No sooner was it here, than it was here!
Endurance riding is not a new segment. From the early days of cycling, riders have sought to challenge themselves by covering distances previously unimagined. But as a category within the broader cycling industry, endurance is now flourishing in a way it never has with the advent of longer, challenge-style events both on-road and off. After spending years working on rando bikes of every stripe, we are now seeing these bikes consolidate around the common experience of riders who are taking on events like Dirty Kanza, the Almanzo 100 and D2R2.
The Seven-sponsored Ride Studio Cafe Endurance Team is made up of three riders who, collectively and in massive solo efforts, will clock more miles on their Sevens this year than most folks will manage in their cars. We are deeply fortunate to be able to work with John Bayley, David Wilcox and Matt Roy. This season they will tackle Dirty Kanza, the Green Mountain Double Century, the Rapha Gentleman’s Race, the Vermont 600, D2R2 and a 1200k brevet of their own design. And events aside, almost every weekend will see these guys spending whole days in the saddle, knocking out century after century, saving up their endurance for big, fast miles on their custom Sevens.
We’ve built each of them a unique, custom, randonneuring bike suited to their personal style and approach to endurance cycling. Comfort and utility get more and more important as the miles pile into your legs and light wanes at the end of the day.
Endurance Team Captain Matt Roy, a Harvard trained immunologist, rides a 622 SLX, the most technically-advanced bike on the endurance circuit. We’ve taken some cues from Mo Bruno Roy’s – last name not coincidental – cyclocross winning Mudhoney PRO. Matt’s 622 is by far the lightest rando bike on gravel, while still boasting the lifetime durability Seven builds into every frame.
John Bayley values versatility. He is riding an Axiom SL that can run 650b or 700c wheels. His cabling is external for easy servicing and quick adaptation. We finished his bike this week, another speed build that went together in just three days from final design to full assembly thanks to a fair amount of overtime and a group of willing collaborators on the Seven shop floor.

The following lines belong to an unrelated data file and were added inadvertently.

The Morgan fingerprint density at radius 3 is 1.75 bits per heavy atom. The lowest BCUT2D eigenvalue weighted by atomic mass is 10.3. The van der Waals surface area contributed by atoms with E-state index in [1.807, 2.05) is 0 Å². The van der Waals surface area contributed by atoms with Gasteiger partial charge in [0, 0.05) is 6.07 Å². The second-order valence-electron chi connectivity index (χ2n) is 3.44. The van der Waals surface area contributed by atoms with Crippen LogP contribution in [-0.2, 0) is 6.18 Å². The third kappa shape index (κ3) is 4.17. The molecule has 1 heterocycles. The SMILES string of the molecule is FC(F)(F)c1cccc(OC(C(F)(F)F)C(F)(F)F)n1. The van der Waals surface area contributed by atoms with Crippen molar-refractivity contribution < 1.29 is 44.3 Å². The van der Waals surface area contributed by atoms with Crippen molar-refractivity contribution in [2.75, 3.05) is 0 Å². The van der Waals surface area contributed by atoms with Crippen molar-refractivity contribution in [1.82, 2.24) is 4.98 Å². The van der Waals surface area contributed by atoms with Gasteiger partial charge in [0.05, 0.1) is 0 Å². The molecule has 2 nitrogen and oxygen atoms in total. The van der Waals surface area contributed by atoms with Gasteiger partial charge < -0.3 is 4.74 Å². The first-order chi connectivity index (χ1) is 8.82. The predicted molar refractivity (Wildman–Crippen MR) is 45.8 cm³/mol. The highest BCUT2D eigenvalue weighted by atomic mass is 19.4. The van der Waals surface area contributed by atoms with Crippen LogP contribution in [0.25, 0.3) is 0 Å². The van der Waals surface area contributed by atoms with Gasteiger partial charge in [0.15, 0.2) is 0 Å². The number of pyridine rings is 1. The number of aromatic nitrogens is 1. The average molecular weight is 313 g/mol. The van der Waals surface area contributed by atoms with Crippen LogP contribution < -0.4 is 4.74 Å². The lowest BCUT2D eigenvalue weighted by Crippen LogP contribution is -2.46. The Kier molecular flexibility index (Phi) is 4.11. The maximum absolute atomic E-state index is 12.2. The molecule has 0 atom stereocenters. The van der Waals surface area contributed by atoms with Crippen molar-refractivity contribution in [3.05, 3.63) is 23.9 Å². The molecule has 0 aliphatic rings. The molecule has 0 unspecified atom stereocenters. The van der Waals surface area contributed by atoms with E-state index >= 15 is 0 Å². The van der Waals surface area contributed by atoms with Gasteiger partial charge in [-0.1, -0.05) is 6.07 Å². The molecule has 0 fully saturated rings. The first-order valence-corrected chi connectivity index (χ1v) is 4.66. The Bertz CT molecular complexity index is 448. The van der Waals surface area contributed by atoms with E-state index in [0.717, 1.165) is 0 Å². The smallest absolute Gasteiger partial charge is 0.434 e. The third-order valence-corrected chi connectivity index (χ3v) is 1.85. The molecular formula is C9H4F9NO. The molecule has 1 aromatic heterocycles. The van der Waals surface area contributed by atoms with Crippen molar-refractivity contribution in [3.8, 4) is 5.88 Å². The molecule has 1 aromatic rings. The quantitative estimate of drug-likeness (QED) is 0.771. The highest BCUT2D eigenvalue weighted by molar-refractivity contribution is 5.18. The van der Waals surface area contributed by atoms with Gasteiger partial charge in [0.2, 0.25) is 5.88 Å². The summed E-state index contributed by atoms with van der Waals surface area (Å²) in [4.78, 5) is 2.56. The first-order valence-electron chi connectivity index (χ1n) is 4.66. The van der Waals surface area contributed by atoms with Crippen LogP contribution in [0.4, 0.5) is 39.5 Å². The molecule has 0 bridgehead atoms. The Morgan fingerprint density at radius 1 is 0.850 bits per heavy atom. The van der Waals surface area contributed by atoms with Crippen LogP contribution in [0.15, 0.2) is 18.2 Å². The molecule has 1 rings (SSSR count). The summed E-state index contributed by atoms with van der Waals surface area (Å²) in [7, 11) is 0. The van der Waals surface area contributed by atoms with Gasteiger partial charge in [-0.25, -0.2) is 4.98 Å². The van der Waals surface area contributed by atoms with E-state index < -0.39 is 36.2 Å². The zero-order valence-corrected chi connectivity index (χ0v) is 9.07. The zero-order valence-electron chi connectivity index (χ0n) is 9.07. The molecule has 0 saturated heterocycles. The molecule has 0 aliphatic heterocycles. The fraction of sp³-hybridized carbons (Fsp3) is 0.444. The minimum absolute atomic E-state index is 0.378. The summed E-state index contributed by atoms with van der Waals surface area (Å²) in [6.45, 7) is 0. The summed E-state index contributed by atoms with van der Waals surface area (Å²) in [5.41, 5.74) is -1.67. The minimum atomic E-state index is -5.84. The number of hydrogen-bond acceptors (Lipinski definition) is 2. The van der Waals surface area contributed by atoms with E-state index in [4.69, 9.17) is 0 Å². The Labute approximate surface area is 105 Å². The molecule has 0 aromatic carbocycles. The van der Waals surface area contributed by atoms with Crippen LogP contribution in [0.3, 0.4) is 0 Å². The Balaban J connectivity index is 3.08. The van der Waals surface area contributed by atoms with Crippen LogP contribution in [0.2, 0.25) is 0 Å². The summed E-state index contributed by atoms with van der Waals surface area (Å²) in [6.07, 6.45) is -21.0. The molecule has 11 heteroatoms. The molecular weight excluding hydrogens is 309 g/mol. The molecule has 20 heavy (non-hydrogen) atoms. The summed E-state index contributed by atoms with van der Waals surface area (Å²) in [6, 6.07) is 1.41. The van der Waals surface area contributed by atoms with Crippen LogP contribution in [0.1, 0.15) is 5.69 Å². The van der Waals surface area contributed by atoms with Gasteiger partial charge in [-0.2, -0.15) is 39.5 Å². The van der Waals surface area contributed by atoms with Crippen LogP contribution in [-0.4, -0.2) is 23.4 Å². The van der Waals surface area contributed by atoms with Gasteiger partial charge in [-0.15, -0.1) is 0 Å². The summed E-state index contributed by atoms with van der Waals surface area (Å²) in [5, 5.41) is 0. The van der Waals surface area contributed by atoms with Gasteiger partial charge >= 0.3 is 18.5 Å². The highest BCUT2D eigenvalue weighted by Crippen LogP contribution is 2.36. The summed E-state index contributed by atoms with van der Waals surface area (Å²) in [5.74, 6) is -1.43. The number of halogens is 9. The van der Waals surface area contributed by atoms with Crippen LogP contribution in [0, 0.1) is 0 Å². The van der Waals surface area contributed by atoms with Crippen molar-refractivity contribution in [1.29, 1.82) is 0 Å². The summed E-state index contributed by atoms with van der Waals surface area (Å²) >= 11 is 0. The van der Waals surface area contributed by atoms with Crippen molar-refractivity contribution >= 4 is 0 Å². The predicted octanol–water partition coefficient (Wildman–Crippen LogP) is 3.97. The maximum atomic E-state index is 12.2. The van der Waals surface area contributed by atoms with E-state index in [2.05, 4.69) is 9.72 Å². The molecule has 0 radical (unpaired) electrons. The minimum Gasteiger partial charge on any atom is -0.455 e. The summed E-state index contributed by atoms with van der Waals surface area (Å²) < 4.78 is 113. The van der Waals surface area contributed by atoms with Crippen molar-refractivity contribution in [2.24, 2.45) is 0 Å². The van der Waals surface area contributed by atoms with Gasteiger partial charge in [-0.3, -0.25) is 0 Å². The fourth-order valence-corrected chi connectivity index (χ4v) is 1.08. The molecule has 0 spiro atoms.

David Wilcox is a quiet, powerful rider, the kind of guy who can ride all day and all night without the whisper of a complaint. His bike is the most simple of the three, an Axiom S with no frills other than hydraulic disc brakes.
As co-sponsors, SRAM has provided the team with their new Force 22 hydraulic groups for each frame. Clement Tires has signed on as well. Working with cutting edge products makes projects like this one even more fun for us.
The Endurance Team sponsorship allows us to explore and experiment in a new and interesting way because these guys will tell us, in the space of one ride, what we might take months of research to learn on our own. Endurance riding pushes bikes to their limits and tests the effectiveness of different component integration strategies. The needs of the long-distance rider also push us to design and integrate practical solutions into each build, the details, big and small, that make all the difference between success and failure.